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Learning scientific argument. A teaching experience with preservice teachers.

argument cientific experiment
Improving argumentative competence is a social and educational imperative to help students to develop scientific thinking. It is basic that future teachers understand science and learn to build scientific reasoning during their professional training. In order to respond to these challenges, this study focuses on the contribution of a sequence of learning tasks, to enhancing student teachers’ scientific argumentative writing. Participants were preservice primary teachers who enrolled in a Developmental Psychology course.
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Although science educators have started to view argumentation as a central competence that students should learn, research shows that classroom daily practices are far from engaging students in meaningful scientific argumentation. For this purpose, inquiry learning task (epistemic practices) are highly recommendable. These learning settings usually lead the students to define new concepts and propose new solutions to certain problems.

According to this framework, this study focuses on a case of preservice primary school teachers in the field of Psychology. The following question guides our analysis: How does preservice teachers’ scientific argumentative writing progress throughout a series of tasks designed as epistemic practices? 
The students’ writings were corrected using a rubric. This allowed us to ascertain the student achievement on every criterion of argumentative writing: Ideas (state essential ideas in a precise and appropriate fashion; Reasoning (convincing reflection); Intertextuality (efficient use of citations); sufficient command of Disciplinary language; Coherence (the text is structured through thematic ideas that facilitate reasoning progression and construction of meanings); Cohesion (ideas are grouped within clear blocks, related and contrasted through textual markers) and Formal aspects (grammar and spelling).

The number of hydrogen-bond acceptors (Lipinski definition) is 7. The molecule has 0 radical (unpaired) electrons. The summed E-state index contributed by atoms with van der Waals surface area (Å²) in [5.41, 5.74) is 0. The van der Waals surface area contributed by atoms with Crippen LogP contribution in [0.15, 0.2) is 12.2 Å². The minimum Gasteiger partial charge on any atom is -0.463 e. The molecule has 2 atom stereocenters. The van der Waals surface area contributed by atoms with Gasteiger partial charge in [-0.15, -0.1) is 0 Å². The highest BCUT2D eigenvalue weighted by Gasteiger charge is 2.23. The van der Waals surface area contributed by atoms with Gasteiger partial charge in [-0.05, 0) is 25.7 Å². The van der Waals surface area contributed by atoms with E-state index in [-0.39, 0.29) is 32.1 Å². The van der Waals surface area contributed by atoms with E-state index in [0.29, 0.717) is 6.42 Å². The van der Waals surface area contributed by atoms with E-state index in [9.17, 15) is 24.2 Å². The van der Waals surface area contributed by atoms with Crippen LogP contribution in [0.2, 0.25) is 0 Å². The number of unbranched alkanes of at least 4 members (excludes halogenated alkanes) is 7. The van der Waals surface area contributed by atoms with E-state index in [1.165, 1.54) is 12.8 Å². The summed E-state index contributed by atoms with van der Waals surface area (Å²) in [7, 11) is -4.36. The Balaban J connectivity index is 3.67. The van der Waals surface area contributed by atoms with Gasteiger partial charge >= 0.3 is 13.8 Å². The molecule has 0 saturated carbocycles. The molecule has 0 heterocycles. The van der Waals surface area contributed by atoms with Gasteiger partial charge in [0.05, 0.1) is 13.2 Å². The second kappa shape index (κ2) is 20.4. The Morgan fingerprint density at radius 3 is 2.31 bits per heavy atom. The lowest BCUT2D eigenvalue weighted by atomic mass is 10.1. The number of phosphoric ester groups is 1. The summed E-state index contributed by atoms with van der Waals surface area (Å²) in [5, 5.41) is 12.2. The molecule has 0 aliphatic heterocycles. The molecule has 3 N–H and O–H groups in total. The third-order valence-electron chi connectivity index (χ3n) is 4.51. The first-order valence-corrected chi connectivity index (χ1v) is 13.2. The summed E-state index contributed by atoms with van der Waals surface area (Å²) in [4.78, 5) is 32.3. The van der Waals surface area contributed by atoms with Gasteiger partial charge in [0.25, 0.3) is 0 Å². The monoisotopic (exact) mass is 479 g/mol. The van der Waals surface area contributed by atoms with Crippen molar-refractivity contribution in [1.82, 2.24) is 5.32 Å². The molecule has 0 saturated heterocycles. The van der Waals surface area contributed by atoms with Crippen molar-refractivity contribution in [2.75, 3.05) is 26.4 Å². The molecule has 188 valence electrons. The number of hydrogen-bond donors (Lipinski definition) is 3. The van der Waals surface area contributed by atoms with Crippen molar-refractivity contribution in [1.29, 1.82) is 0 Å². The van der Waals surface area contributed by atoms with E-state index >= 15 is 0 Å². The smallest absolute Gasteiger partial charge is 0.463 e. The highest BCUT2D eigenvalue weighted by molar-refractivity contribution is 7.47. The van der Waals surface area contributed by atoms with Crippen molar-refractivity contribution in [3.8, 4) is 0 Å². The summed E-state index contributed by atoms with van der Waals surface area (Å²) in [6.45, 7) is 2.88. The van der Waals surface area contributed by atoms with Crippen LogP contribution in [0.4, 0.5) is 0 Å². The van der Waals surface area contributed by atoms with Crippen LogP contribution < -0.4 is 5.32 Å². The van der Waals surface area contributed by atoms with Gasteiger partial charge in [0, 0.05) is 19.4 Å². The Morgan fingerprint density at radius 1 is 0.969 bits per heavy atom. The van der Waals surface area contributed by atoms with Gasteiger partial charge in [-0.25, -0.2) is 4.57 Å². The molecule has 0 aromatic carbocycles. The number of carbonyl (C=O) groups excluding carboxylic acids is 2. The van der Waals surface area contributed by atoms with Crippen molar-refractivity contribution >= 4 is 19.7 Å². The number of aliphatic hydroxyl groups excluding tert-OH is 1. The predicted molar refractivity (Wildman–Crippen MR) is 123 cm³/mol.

As a general remark, our epistemic practices designed according to a learning progression framework have a positive impact both on the acquisition of epistemic norms in discursive argumentation. However, our analyses provide new insight: our preservice teachers start with a low level of intertextuality, and the evolution of this aspect is quite flat throughout the learning tasks. This suggests that, among all argumentative skills, intertextuality may be the most difficult-to-achieve skill. Our analyses also highlight that students can especially improve in aspects like cohesion and coherence of their argumentation with appropriate support. These would be easier-to-achieve skills, as students are able to make significant progress throughout the learning experience.

In sum, a transversal and multi-year approach to argumentation learning might be an ideal setting for student teachers to master it and be able to apply it in different contexts. Although such an approach usually demands high levels of coordination by teaching staff (e.g., sharing rubrics, epistemic scripts, software…), eventually the learning benefits for student teachers may outweigh these initial efforts.

Ibis M. Alvarez Valdivia
Department of Basic, Evolutive and Educational Psichology
Universitat Autònoma de Barcelona


Alvarez, I.M. & Lafuente, M. (2019). Improving preservice teachers’ scientific argumentative writing through epistemic practices: a learning progression approach. Journal of Education for Teaching, 45 (2), 169-185. DOI: https://doi.org/10.1080/02607476.2018.1548172.

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